North Norfolk is famous for its stunning coastline, waterways and beaches. Sophie’s route takes you past some of her favourite views at home, including a long ride on coastal roads where the impact of rising sea levels and disastrous coastal erosion can be seen first-hand.
You can pick up this route in the village of Horsford, which is just a short ride away from Norwich station for those travelling to the region by train, or if you’re arriving by car, there’s parking on Sandy Lane. This area is a great spot for road cyclists as these inland roads have minimal traffic. You’ll probably only come across a tractor or two on your journey, and there are no traffic lights at any point, so you can be free to cycle as fast or as slow as you want.
This route is particularly flat, so although there’s not much elevation to watch out for, or big hills to conquer, it’s a great, long ride for those who want to take in some pretty gorgeous views of the surrounding countryside and Norfolk’s famous coastline.
As you head north towards the sea, you’ll pass the nearby Scolt Head Island – a nature reserve which has been undisturbed by human activity for years and acts as an important breeding ground for birds such as the arctic tern.
From Burnham Norton, you join a coastal road that takes you parallel to the sea for a number of kilometres. This is a great section, with fields on your right and the sea on your left. There are a number of great viewpoints across this road, including the bay at Wells-next-the- Sea, and sea views from Sheringham. Wells Harbour is pretty bustling with tourists over the summer, and you’ll see why when you get here for the famous fish & chips.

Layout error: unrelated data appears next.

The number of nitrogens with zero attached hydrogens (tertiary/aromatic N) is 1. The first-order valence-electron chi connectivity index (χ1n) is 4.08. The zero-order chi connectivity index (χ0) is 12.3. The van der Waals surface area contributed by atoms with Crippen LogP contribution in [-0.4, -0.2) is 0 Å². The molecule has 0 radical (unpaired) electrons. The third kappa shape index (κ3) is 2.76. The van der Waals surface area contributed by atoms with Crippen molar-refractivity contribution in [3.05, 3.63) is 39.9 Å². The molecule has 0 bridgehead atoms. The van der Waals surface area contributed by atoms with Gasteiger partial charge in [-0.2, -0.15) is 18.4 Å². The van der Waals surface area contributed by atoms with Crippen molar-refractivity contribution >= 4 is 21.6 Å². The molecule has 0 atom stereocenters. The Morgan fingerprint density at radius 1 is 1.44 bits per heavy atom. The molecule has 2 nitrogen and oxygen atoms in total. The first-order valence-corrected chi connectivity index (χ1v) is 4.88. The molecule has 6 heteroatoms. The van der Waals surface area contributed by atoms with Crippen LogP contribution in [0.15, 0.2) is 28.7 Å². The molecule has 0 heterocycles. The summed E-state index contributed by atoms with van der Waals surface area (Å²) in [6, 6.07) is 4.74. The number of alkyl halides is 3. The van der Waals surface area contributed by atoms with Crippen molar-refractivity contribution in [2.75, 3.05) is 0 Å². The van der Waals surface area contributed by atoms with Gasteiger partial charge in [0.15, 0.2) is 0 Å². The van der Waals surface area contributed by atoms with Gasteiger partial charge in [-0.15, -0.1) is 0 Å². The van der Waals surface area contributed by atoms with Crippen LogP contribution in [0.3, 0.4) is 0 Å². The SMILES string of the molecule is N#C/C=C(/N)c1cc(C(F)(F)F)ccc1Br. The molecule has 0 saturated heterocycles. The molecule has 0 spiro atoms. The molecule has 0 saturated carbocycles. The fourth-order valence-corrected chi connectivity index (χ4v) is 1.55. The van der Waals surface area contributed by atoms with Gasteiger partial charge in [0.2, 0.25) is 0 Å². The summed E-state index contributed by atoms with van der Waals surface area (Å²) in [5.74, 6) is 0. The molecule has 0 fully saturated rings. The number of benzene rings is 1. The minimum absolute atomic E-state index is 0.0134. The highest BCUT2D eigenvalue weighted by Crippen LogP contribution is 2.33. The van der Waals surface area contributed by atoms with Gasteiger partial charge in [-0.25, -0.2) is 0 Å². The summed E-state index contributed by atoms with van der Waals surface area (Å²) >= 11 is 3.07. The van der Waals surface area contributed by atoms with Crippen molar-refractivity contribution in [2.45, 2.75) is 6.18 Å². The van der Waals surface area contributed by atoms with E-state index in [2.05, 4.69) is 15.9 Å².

It’s along this glorious stretch of road, as you cycle pass Cley Village, that you can really understand the impact of coastal erosion in Norfolk. You’ll see what remains of the sand banks on the beaches, which have been greatly reduced in size. Just a few years ago, rising sea levels flooded this area and surrounding marshes, and washed down the sand dunes, so any returning visitors will be able to spot the difference.
As your journey takes you back inland down towards Horsford you’re surrounded by cattle fields and attractive landscapes. You’ll pass Blickling Estate - which you can takre in from the gate by the road, or alternatively, stop off and explore the Jacobean house and its impressive 55-acre formal garden – complete with orangery.
At a decent pace, the route should take around 4 hrs 40 min. However if you’re looking for a more leisurely ride to take in Norfolk’s famous views and food (and with no big climbs to slog up – why not?) you can happily take a whole day to complete this ride.
about the rider
Sophie Wright is a professional cyclist on the Alé BTC Ljubljana World Tour team. Although Sophie is from the east of the UK, which is known for its flatness, she prefers to train and race in the mountains when possible.
beauty in the balance
· 31% of coastline in the South of England is eroding, leaving coastal areas such as Norfolk at risk.
· The Norfolk village of Happisburgh predicted to see the most land. disappear over the next 20 years – with a predicted loss of 318ft of land.
· Sea levels around the UK have already risen by some 15cm since 1900 and are expected to rise by up to 1.12m from current levels by 2100.